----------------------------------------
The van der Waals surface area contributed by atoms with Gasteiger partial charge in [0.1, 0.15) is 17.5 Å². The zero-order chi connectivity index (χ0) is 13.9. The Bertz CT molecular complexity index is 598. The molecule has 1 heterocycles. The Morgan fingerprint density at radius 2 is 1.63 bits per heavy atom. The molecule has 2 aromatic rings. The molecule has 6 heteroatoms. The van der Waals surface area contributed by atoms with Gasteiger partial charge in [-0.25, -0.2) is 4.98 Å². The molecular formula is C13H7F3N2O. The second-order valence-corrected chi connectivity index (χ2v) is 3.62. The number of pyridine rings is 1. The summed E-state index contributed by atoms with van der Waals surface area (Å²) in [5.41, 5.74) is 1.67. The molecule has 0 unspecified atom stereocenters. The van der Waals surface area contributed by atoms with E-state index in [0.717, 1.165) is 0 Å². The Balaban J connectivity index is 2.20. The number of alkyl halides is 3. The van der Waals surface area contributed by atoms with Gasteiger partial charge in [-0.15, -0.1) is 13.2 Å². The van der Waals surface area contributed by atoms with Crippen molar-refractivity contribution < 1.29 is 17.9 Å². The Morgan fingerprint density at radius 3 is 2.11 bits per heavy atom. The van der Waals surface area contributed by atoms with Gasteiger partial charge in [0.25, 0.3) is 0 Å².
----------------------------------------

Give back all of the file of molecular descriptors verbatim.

The van der Waals surface area contributed by atoms with Gasteiger partial charge in [0.1, 0.15) is 17.5 Å². The zero-order chi connectivity index (χ0) is 13.9. The Bertz CT molecular complexity index is 598. The molecule has 1 heterocycles. The Morgan fingerprint density at radius 2 is 1.63 bits per heavy atom. The molecule has 2 aromatic rings. The molecule has 6 heteroatoms. The van der Waals surface area contributed by atoms with Gasteiger partial charge in [-0.25, -0.2) is 4.98 Å². The molecular formula is C13H7F3N2O. The second-order valence-corrected chi connectivity index (χ2v) is 3.62. The number of pyridine rings is 1. The summed E-state index contributed by atoms with van der Waals surface area (Å²) in [5.41, 5.74) is 1.67. The molecule has 0 unspecified atom stereocenters. The van der Waals surface area contributed by atoms with E-state index in [0.717, 1.165) is 0 Å². The Balaban J connectivity index is 2.20. The number of alkyl halides is 3. The van der Waals surface area contributed by atoms with Gasteiger partial charge in [-0.15, -0.1) is 13.2 Å². The van der Waals surface area contributed by atoms with Crippen molar-refractivity contribution < 1.29 is 17.9 Å². The Morgan fingerprint density at radius 3 is 2.11 bits per heavy atom. The van der Waals surface area contributed by atoms with Gasteiger partial charge in [0.25, 0.3) is 0 Å².